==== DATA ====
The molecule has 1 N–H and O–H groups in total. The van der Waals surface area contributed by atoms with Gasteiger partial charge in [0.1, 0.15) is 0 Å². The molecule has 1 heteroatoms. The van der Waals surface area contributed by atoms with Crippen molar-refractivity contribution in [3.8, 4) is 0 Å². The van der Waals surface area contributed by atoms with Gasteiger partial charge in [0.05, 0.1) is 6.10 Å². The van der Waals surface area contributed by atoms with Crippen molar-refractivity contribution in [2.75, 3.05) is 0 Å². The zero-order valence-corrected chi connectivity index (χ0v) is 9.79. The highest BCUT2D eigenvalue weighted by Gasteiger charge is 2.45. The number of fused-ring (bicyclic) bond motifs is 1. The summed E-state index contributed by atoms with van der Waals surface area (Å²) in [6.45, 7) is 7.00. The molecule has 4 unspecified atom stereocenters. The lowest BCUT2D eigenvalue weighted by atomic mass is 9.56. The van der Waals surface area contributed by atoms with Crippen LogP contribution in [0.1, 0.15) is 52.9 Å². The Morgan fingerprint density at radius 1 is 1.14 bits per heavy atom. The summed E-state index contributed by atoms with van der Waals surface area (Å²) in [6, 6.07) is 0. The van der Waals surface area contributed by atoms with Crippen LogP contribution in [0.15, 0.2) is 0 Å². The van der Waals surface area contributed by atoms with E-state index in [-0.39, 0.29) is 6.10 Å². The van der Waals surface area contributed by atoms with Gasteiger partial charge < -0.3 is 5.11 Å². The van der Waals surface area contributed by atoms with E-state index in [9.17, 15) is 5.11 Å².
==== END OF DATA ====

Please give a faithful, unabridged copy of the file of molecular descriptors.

The molecule has 1 N–H and O–H groups in total. The van der Waals surface area contributed by atoms with Gasteiger partial charge in [0.1, 0.15) is 0 Å². The molecule has 1 heteroatoms. The van der Waals surface area contributed by atoms with Crippen molar-refractivity contribution in [3.8, 4) is 0 Å². The van der Waals surface area contributed by atoms with Gasteiger partial charge in [0.05, 0.1) is 6.10 Å². The van der Waals surface area contributed by atoms with Crippen molar-refractivity contribution in [2.75, 3.05) is 0 Å². The zero-order valence-corrected chi connectivity index (χ0v) is 9.79. The highest BCUT2D eigenvalue weighted by Gasteiger charge is 2.45. The number of fused-ring (bicyclic) bond motifs is 1. The summed E-state index contributed by atoms with van der Waals surface area (Å²) in [6.45, 7) is 7.00. The molecule has 4 unspecified atom stereocenters. The lowest BCUT2D eigenvalue weighted by atomic mass is 9.56. The van der Waals surface area contributed by atoms with Crippen LogP contribution in [0.1, 0.15) is 52.9 Å². The Morgan fingerprint density at radius 1 is 1.14 bits per heavy atom. The summed E-state index contributed by atoms with van der Waals surface area (Å²) in [6, 6.07) is 0. The van der Waals surface area contributed by atoms with Crippen LogP contribution in [0.15, 0.2) is 0 Å². The van der Waals surface area contributed by atoms with E-state index in [-0.39, 0.29) is 6.10 Å². The van der Waals surface area contributed by atoms with Gasteiger partial charge < -0.3 is 5.11 Å². The van der Waals surface area contributed by atoms with E-state index in [9.17, 15) is 5.11 Å².